Saturday, January 23, 2010

On Leadership

This duck is getting lamer by the hour. The House is balking on healthcare, in response to the Tuesday Night Mass-acre. Dems in the Senate are yelling, “Bring me the head of Ben Bernanke” – and if they’re going after even him, the best of our financial brain trust, it tells you that Geithnerdaemmerung (duly acknowledged, Professor Pun) and Summers’s End can’t be far behind.

So the Administration’s two signature initiatives – healthcare reform and financial recovery – are now generally regarded as failures across the political spectrum. Even if Congress manages to semi-rise to the occasion, the moment has passed for the party's and nation's leader to get political credit for it. Overall, “Change you can believe in” has devolved into “Better than nothing.” And that’s among his supporters.

And the White House's political response is... to bring back David Plouffe?!

Why did this collapse occur? The standard trope in the Pumasphere is that it’s about ideology: He wasn’t Left enough or principled enough. As BTD always reminds them, “pols are pols… and they do what they do.”

In many respects, I share that view – and I greatly admire BTD. But I don’t think it’s a sufficient explanation of the current devolution of the Administration to say that Barack Obama is, after all, just a pol… or even to say that he’s a Republican in Dem’s clothing. Because the collapse of his Administration isn’t only about motives or ideology. It’s also about the skills of leadership.

FDR was a pol. Lyndon Johnson was a pol. Jimmy Carter was a pol. Bill Clinton was a pol. All of them were left of center. But their impacts varied greatly. Of course, much of that had to do with the moment in history each inherited – the pond inside of which each was fated to swim. But it also had to do, in part at least, with their individual capacity to lead – to understand present societal and economic realities, to project trajectories into the future, and to turn that understanding into actual outcomes through political action. Their ability to form coalitions, to frame debate, to set agendas (rather than play inside somebody else’s), to make decisions. Their degree of clarity about who they themselves are.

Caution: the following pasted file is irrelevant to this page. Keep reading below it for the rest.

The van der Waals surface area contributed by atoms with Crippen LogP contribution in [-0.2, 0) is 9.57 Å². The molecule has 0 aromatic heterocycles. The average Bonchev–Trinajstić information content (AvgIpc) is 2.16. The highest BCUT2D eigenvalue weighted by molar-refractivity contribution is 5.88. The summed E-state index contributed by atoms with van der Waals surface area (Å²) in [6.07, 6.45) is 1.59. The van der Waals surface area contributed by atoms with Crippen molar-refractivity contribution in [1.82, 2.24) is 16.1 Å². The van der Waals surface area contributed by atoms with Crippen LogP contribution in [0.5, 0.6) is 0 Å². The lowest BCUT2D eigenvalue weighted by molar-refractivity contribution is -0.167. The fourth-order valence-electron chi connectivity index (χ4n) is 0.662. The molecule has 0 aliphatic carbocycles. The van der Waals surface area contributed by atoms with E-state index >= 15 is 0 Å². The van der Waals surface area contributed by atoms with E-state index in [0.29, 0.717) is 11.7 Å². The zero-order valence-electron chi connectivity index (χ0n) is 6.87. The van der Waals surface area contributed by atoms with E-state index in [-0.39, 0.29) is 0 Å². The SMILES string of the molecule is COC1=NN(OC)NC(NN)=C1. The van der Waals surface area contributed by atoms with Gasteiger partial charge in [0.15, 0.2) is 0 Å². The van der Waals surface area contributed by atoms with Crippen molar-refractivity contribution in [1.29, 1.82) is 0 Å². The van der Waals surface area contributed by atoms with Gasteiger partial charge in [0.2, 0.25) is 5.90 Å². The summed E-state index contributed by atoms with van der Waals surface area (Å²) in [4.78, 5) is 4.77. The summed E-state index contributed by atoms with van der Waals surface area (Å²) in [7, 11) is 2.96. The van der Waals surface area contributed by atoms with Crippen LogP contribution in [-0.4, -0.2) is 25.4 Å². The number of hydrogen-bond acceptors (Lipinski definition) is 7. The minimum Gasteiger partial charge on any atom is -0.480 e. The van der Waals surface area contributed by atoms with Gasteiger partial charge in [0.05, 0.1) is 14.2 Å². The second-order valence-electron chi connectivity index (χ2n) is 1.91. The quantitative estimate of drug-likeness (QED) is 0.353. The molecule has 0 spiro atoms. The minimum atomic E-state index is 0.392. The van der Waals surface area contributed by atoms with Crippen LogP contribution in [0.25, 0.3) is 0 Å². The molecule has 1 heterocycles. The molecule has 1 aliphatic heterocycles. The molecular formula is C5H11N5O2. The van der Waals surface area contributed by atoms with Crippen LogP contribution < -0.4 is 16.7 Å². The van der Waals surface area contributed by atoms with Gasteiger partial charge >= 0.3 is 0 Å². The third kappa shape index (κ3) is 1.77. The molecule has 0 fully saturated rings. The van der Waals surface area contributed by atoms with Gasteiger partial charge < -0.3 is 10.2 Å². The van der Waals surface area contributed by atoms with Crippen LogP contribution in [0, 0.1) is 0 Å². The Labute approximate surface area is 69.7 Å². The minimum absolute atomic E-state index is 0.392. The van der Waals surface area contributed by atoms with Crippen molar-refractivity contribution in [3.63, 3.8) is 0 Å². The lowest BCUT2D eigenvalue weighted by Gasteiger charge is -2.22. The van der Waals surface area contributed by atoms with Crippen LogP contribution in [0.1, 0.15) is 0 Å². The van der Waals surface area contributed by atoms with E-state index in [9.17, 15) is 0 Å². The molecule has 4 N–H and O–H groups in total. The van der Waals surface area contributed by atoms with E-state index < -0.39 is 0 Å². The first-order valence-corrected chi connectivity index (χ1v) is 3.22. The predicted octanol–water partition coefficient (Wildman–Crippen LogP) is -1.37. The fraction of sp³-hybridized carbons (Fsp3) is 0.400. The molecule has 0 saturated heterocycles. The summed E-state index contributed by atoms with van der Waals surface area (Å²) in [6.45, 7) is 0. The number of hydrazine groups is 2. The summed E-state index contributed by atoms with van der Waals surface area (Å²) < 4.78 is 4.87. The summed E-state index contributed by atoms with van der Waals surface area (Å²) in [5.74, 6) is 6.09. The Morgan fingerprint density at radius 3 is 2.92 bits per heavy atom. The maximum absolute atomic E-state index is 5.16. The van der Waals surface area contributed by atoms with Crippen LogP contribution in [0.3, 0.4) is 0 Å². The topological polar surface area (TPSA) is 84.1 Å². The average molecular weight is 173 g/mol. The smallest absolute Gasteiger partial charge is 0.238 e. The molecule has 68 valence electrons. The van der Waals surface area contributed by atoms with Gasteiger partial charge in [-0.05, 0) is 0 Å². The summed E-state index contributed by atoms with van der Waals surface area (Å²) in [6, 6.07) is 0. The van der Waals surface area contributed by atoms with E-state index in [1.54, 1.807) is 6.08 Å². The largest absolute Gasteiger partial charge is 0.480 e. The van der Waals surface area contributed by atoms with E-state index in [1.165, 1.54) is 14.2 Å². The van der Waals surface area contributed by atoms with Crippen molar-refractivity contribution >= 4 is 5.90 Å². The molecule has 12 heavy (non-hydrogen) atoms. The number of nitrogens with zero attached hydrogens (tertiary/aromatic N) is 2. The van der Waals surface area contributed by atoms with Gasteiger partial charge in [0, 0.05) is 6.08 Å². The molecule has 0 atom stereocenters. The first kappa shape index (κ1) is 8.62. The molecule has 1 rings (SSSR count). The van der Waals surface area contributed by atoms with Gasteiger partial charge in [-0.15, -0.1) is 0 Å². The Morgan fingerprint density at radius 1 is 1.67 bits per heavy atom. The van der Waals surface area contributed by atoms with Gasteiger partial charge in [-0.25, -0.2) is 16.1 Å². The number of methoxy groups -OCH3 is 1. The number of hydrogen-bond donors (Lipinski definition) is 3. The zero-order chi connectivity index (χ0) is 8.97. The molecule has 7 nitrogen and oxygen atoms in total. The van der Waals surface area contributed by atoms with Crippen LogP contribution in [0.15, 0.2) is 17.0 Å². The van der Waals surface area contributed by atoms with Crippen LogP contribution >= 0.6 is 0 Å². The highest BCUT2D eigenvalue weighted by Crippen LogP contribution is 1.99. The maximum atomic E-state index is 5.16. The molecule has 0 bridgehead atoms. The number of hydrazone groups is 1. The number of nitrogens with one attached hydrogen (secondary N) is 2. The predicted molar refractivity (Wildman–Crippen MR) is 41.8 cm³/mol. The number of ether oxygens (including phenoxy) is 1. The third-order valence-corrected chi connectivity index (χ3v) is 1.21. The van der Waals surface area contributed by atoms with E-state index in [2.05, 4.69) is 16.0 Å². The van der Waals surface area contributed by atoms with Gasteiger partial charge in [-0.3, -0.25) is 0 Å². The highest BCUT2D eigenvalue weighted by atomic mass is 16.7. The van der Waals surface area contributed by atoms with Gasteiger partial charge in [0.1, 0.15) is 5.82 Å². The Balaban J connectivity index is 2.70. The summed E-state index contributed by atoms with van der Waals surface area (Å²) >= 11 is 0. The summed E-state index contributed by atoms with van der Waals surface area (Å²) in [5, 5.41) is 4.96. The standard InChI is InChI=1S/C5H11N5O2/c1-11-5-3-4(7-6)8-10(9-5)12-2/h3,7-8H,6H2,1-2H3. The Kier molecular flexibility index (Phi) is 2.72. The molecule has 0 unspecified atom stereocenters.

On that front – the capacity to lead – Barack Obama doesn’t get a B+, or a C+. If we’re being generous, he’d get a D+. He just isn’t right for the job. And that is, imo – yes, along with the other factors of policy squishiness and faux purity (or, if you prefer, the delusions of his Kool-Aid drinking followers) – the reason for his political collapse, his loss of the capacity to govern.

As we sit here today, does Barack Obama have any base left? Is there any chunk of the population, even of the Village, that would rally to his defense in the event of a challenger for the nomination? BTD thinks so. I'm not convinced. And so it is seeming to me more and more possible that Hillary Clinton will become President in 2012... that the next election will be a do-over.

Obviously, she wouldn’t do anything to break away from the Administration before the mid-terms. But assuming that this implosion of Obama’s political power continues, that his descent into Jimmy Carterdom isn’t reversed in some as-of-now inconceivable way, the Democratic Party will be presiding over a dyspeptic stasis come early 2011, even if they hold onto majorities in both houses. They’ll be looking around for some way to save their individual and collective asses in the next Presidential cycle, looking for someone, anyone, to fill the empty space currently occupied by our Vacuum-in-Chief. And who else is out there who could challenge Hillary for that job – assuming she wants it?

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